New Citizenship Law Sends Wrong Invitation Signal at Wrong Time
Created: 11/29/2022, 7:15 am
By: Georg Anastasiadis
The new citizenship law planned by the SPD and the Greens is commented on by Merkur editor-in-chief Georg Anastasiadis.
© Kay Nietfeld/dpa/Klaus Haag
Selling German citizenship with easier naturalization like carpets sends the wrong and dangerous signal.
The FDP rightly protests against this plan by the SPD and the Greens, comments Georg Anastasiadis.
The planned new citizenship law of the SPD Interior Minister Nancy Faeser sends the wrong signal at the wrong time: Germany is currently being hit by a second large wave of uncontrolled migration, the traffic light government is having enormous problems getting immigration via the Balkan route under control, not to mention of the promised repatriation even of criminal illegal aliens.
Instead of sorting out this chaos, the SPD and the Greens want to send out a new invitation signal to the world by making it easier to issue German passports, which – like Merkel's welcome culture back then – should never be ignored.
This is playing with fire, also because it reduces the population's acceptance of the necessary immigration into the labor market, but also of war refugees.
"Right of opportunity" already offers opportunities for foreigners who have entered the country illegally
SPD and Greens argue cunningly with the need of companies for more foreign skilled workers.
However, the traffic light has already created the "chance residence permit" that allows foreigners who have entered the country illegally but are well integrated into the labor market to "change lanes".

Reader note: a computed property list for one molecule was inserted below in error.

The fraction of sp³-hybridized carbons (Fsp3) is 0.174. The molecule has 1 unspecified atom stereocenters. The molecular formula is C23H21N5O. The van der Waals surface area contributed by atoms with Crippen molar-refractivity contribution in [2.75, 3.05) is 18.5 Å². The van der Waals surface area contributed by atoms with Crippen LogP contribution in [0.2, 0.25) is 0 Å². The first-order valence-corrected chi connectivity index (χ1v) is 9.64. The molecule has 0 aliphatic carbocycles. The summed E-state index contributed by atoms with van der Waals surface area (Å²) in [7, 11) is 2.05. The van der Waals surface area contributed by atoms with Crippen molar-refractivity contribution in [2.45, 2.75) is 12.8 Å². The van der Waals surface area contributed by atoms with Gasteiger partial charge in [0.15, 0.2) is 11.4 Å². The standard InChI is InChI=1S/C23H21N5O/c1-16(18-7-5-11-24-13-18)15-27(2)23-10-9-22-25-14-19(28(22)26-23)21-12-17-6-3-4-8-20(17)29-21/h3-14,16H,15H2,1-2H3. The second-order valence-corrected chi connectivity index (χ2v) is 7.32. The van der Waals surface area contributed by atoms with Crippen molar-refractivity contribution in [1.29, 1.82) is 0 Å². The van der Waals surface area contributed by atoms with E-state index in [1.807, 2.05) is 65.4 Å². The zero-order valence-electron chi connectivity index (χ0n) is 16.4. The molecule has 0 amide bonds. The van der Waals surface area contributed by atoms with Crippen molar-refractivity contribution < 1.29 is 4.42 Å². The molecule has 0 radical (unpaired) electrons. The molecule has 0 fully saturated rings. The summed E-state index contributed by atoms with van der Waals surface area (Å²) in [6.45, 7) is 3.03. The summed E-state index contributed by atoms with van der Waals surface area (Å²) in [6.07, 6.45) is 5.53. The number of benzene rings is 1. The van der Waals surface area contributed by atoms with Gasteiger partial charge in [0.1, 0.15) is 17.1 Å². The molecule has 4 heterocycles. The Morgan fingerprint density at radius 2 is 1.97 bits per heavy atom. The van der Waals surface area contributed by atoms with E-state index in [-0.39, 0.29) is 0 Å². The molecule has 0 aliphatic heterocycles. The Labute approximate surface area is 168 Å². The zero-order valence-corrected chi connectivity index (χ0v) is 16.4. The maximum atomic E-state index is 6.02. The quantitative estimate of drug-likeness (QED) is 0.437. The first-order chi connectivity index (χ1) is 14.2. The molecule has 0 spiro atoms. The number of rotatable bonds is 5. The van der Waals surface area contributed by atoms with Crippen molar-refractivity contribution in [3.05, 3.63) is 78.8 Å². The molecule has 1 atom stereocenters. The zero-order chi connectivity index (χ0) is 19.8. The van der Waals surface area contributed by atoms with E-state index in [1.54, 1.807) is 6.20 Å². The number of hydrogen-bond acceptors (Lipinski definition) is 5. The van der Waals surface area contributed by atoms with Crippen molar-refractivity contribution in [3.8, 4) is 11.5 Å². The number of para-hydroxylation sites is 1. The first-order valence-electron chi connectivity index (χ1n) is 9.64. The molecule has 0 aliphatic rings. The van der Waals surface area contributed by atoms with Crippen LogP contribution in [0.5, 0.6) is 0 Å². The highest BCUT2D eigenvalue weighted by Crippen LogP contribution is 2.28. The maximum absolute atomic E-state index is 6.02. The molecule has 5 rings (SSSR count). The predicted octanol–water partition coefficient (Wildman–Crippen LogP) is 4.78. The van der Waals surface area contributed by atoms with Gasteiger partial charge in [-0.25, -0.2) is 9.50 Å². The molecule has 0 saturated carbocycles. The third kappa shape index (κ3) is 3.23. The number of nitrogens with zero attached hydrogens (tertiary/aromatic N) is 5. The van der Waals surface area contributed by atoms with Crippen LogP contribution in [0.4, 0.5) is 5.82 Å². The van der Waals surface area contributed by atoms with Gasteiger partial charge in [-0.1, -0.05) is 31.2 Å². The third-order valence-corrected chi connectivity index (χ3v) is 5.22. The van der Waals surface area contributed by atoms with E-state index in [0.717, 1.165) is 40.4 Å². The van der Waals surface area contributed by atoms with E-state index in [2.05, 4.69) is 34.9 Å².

In addition, offering citizenship like carpet and doing without proof of integration may increase the future pool of voters of the SPD and Greens, but hardly the potential of qualified specialists.
Citizenship must be a reward at the end of successful integration, not at the beginning.
The FDP is right to protest.
The liberals have already been overrun by their traffic light partners on the question of longer nuclear lifetimes.
Another course that was fatal for the country - the introduction of the citizen's income in the original version - could only be prevented by the Union.
The FDP must now deliver in its defense against the new citizenship law if it does not want to lose the last sympathies of its middle-class voters.
A government that is not careful about who comes into the country and who receives the passport is giving up key elements of statehood.